High Museum’s Rand Suffolk: ‘A place where all of Atlanta is comfortable coming together’Randall Suffolk, director of the High Museum (Photo by CatMax Photography,)
By Maria Saporta
The year 2020 was a year of reckoning with the issues of race, equity and inclusion for a myriad of institutions across our community and nationally.
But the High Museum of Art – the leading museum in the Southeast – has been undergoing such a reckoning for the past five years.
As soon as Randall Suffolk, the High Museum’s Nancy and Holcombe T. Greene Jr. director, came on board in 2015, he embarked on a quest to have the High’s offerings reflect Atlanta’s diversity.
Suffolk has been successful, for the most part, according to a report the High Museum recently released.
In the intro of that report, Suffolk shared his vision:
When I arrived at the High in 2015, the Museum faced a difficult truth: an exceptional collection and world-class architecture could not exclusively make us essential within the diverse and growing city that we call home. That realization forced us to change. We embraced inclusivity as a value and as a measurable objective.
Nearly five years after accelerating our commitment to inclusivity, now feels like an appropriate time to pause and transparently share our progress. While this data has been used in different ways at different times, this is the first occasion that we’ve created a comprehensive assessment of our efforts.
In a telephone interview on July 2, Suffolk elaborated on what the High has been able to accomplish in the past five years.
“We wanted to have the broadest level of public engagement,” Suffolk said. “From a business and sustainable standpoint, it would be crazy for us to ignore half of our audience.”
The Museum dropped ticket prices so a visit would become more affordable (it’s now a flat ticket price of $16.50 for ages 6 and older).
And the Museum also strategically expanded its exhibitions to be more inclusive. Suffolk said 62 percent of the Museum’s exhibitions in the past five years highlighted artists who were Black, Indigenous, People of Color, women and LBGTQ.
“It’s not just a token focus on their work,” Suffolk said. “We have changed the content.”
Suffolk also said the High has “doubled down on programming for families and young professionals” – an effort that pre-dated his arrival – thanks to a $6.6 million grant from the Lettie Pate Evans Foundation (part of the Robert W. Woodruff family of foundations) to make the Woodruff Arts Center more accessible to families and students.
“It’s exciting work for us,” Suffolk said. “Eighty percent of the people who come to the museum are under 55; and 69 percent are under the age of 49. And that does not include school tours. Our numbers are different than others in the field.
Also, Suffolk said that 44 percent of the people who come to the Museum have less than a Bachelors’ degree, and 42 percent have a household income of less than $70,000 a year.
“We want to be the place where all of Atlanta is comfortable coming together,” Suffolk said.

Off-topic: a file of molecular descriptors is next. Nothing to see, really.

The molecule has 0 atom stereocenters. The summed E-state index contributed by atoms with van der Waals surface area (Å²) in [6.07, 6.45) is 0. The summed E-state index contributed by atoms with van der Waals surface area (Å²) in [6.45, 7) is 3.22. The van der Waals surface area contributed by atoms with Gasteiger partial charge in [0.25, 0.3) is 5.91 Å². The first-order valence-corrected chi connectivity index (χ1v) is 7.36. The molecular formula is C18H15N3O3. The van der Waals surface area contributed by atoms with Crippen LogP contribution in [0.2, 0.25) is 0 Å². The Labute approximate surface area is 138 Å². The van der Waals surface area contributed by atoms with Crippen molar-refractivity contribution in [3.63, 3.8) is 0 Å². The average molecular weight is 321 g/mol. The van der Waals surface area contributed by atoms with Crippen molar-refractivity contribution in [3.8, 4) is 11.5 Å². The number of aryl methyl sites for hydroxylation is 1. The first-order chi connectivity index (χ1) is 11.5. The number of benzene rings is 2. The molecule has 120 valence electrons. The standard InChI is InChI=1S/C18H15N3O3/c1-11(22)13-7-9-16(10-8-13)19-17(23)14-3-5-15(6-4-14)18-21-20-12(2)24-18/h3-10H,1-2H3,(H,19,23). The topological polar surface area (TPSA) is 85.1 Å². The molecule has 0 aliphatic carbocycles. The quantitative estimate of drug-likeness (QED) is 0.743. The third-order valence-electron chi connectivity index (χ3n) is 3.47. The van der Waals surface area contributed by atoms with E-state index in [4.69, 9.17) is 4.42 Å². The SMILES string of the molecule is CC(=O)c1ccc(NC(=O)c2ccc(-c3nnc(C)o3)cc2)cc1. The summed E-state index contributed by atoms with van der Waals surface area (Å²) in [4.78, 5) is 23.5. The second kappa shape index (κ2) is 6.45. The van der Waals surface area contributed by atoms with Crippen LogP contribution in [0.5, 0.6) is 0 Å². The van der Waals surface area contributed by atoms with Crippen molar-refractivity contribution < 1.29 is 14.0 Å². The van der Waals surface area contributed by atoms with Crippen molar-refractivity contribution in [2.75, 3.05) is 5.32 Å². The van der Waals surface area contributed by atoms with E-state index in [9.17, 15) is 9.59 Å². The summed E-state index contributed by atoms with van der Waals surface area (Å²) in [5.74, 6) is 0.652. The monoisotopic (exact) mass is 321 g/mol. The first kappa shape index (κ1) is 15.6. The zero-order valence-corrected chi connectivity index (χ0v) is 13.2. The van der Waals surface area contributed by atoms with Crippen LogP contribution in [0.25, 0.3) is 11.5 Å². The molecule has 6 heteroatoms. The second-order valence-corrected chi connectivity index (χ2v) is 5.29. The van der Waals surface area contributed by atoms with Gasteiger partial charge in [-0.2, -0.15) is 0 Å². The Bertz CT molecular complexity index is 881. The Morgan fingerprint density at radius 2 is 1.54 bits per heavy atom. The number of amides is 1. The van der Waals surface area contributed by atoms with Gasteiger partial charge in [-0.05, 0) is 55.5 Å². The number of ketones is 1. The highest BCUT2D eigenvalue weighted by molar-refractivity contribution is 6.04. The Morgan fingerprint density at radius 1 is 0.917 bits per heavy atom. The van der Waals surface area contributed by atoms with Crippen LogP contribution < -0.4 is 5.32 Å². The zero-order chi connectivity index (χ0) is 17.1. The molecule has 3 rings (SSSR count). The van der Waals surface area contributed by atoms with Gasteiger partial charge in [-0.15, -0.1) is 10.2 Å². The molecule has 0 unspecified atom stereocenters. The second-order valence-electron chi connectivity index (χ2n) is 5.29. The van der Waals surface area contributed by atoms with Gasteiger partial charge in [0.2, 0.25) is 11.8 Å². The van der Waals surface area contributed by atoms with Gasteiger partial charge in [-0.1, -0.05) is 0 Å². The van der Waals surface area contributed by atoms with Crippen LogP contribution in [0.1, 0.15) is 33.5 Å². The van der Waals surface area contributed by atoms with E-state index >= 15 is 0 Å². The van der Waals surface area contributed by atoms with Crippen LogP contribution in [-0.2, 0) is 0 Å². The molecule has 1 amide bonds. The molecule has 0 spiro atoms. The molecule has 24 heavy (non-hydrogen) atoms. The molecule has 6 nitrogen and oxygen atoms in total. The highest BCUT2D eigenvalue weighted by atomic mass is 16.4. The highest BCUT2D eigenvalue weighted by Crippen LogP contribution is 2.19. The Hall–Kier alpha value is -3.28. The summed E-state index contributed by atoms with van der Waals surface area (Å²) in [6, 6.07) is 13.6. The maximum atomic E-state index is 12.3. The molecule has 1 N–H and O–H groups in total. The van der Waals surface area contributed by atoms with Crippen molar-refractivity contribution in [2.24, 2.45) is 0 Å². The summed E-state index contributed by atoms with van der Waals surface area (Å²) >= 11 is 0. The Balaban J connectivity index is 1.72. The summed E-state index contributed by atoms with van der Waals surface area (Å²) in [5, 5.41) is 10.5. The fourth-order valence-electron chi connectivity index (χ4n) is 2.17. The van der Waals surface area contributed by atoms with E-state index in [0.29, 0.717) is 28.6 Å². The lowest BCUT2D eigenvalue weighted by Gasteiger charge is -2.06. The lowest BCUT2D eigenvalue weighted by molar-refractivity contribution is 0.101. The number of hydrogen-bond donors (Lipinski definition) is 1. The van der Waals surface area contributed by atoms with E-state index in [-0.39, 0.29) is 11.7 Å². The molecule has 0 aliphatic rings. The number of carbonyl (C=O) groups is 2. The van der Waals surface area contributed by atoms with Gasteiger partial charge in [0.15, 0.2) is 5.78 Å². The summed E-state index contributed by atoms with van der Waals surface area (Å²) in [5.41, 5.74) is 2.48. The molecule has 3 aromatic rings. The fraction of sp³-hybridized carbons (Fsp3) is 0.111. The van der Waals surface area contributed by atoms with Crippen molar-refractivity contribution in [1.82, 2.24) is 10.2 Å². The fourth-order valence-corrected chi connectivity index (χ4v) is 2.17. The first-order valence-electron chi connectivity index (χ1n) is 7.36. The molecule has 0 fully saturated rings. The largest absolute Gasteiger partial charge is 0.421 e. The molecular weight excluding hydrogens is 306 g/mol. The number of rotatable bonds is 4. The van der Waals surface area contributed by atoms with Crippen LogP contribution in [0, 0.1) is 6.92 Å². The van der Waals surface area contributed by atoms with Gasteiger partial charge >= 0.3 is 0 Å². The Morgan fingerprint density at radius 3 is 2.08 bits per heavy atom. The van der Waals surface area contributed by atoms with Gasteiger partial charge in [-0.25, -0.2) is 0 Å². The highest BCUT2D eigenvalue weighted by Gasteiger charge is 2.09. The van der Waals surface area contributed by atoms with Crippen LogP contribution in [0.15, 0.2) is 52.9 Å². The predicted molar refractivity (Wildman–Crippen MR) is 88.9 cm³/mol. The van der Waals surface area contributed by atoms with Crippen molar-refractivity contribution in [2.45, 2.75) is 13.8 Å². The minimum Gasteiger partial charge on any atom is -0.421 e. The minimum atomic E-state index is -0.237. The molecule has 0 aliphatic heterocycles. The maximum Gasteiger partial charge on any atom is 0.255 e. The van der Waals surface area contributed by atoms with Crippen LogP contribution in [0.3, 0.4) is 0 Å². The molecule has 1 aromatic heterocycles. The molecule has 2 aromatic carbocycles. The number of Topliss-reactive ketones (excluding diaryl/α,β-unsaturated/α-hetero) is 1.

Of course, 2020 did provide unique challenges to the High Museum because of the COVID-19 pandemic.
“Early on we realized that while our business had to change, our mission did not,” said Suffolk, adding the Museum sought ways to continue to be of service by pushing its resources online and creating virtual opportunities. It also reopened last July, with safety precautions and with 30 percent of its normal attendance.
The Woodruff Arts Center’s 2021 fiscal year ended on May 31. The High expects attendance to be at about 50 percent in its first quarter, 75 percent in the second and third quarters and back up to 100 percent (to pre-pandemic levels) in the fourth quarter (March 2022 through May 2022).
Suffolk proudly stated that it ended this fiscal year with a “slight surplus,” and it was able to keep most of its team, with the exception of five people in the education department because there were no school tours.
“We managed to keep the family together,” Suffolk said. “By in large, we were able to move forward because of an increased level of giving. We cut $6 million from our budget. We had a $22 million budget, and we cut it to a $16 million budget.”
The High did announce a major gift last week – $3.1 million from the Sara Giles Moore Foundation – a six-year grant that will go towards the conservation and care for the Museum’s art collections. Suffolk described the gift as “extraordinary” – because it’s an investment in the High’s core business.
The High now displays about 8 percent of the art in its collection, which is a higher percentage than most major museums.
Currently, the Museum is showing the Calder/Picasso exhibition (through Sept. 19) – featuring art from two of the most prominent 20th Century artists – Alexander Calder and Pablo Picasso. The exhibit was conceived by the artists’ grandsons – Bernard Ruiz-Picasso and Alexander S. C. Rower.
While it’s wonderful to have Calder back on display at the High, it is a reminder of the void created when the High had to return the strikingly beautiful and iconic Calder mobile that adorned the front space of the Museum until 2014.
“People really miss it,” Suffolk said. When asked if the High could acquire another Calder or another monumental work of art to fill that void, Suffolk said: “It may be out of reach for us.”
But looking back over his tenure in Atlanta, Suffolk proudly talked about the “upside” and the “resilience” of the High Museum – especially through the pandemic.
“We kind of clawed our way back,” Suffolk said. “Let people know we are striving to be a listening organization. We are just trying to make sure we are moving forward.”